There are plenty of reasons to be cautiously optimistic about vaccines based on the animal data, the early human data, and the monoclonal antibody studies. The most realistic scenario is that one or more of the vaccines now in efficacy trials has an efficacy of at least 50%. This level of efficacy should get it over the line for licensure or Emergency Use Authorization. It would be even better if it reached that bar and worked equally well across different age groups. It would be unfortunate if we end up with a situation like we have with the influenza vaccine, which is about 60% effective in kids or young adults and is often only 30% effective in the elderly.

So far it looks like the vaccine responses for the candidates furthest along in development are relatively similar—I don’t think any of them are really hitting it out of the park. It doesn’t look like they are doing as well in the upper respiratory tract as they are in the lower respiratory tract, which is why the efficacy trials have prevention of disease as a primary endpoint and not prevention of infection.

How will vaccines be prioritized if multiple candidates show similar levels of efficacy?

Well, first of all, they aren’t all going to finish efficacy studies at the same time. And we won’t immediately know what immune responses correlate with efficacy. Once we do have a correlate, the question is whether bridging studies will be required for the other vaccine candidates. If so, how do you plan for that? Will you roll out a couple of vaccines at once? Will they all work equally well in the high-risk groups, which is what you will be looking at, at least initially?

Other candidates that are behind in development may offer additional benefits but there are still many questions about how they will get evaluated. Can you still run a placebo-controlled trial after some of the earlier vaccines are in use? These are all questions that regulators will have to address. Another interesting question is what will happen if you do have a highly effective vaccine, because then there will be pressure to vaccinate all of the placebo recipients and then you no longer have a placebo-controlled trial for long-term follow up.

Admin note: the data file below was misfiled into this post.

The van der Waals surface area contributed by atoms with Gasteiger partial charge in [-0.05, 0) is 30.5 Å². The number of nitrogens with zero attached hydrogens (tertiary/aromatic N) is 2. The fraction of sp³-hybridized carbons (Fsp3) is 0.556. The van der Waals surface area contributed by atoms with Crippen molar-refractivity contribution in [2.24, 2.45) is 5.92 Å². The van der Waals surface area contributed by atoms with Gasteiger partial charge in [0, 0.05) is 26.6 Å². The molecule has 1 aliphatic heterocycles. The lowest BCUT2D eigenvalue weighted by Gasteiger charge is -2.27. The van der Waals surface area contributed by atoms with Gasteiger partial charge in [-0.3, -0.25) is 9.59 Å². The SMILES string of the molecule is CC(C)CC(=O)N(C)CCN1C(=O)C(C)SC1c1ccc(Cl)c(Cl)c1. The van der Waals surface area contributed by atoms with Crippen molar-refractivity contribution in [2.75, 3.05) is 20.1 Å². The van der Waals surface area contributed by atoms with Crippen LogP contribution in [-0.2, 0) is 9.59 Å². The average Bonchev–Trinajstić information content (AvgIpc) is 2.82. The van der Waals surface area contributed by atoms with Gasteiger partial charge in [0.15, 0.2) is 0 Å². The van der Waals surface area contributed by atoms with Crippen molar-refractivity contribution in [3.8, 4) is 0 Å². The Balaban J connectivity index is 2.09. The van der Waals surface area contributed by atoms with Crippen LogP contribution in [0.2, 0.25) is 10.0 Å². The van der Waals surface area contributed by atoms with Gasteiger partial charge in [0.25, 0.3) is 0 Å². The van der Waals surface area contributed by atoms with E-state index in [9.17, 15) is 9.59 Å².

What are the highest priorities for manufacturing and implementation of effective vaccines?

Historically, in terms of deployment, the target of the vast majority of vaccines are infants and children and we don’t do as well with all of our other vaccines that are delivered to adults and the elderly. The influenza vaccine isn’t even offered in many countries and uptake in the U.S. is around 50%. There is a learning curve here and I think we will need to do demonstration projects with existing vaccines to learn how to deliver them more effectively to adults and the elderly in both developed and developing countries. That is one priority.

Another is documenting how much manufacturing capacity exists for each of the vaccine platforms—nucleic acid, recombinant proteins, synthetic peptides, viral vectors, live-attenuated, and whole inactivated—and how many doses can be reasonably expected by the middle and end of next year, which is going to impact the prioritization of the deployment.

The last issue really is where we go from here. COVID has shown us how unprepared we are, as a world, to face a pandemic. There has been an unprecedented response to this virus—the idea of going from a concept to a deployed vaccine in 18-24 months was unthinkable just a few years ago. The global community has responded, by building on vaccine platforms developed for HIV, TB, and malaria vaccines, coupled with newly established organizations such as CEPI, Gavi, and others, and this has enabled a rapid response. With that said, before this is all over hundreds of millions of people are going to be infected and millions are going to die. The lesson here is to get in front of the curve. The question is how do we do that? It’s not a question of if, but when the next coronavirus is going to emerge. One of the biggest priorities is what we can learn that is going to leave us better prepared so that the next time millions of people don’t have to lose their lives, and millions more don’t need to lose their livelihoods because the global economy crashes in response to a pandemic.

Interview by Kristen Jill Abboud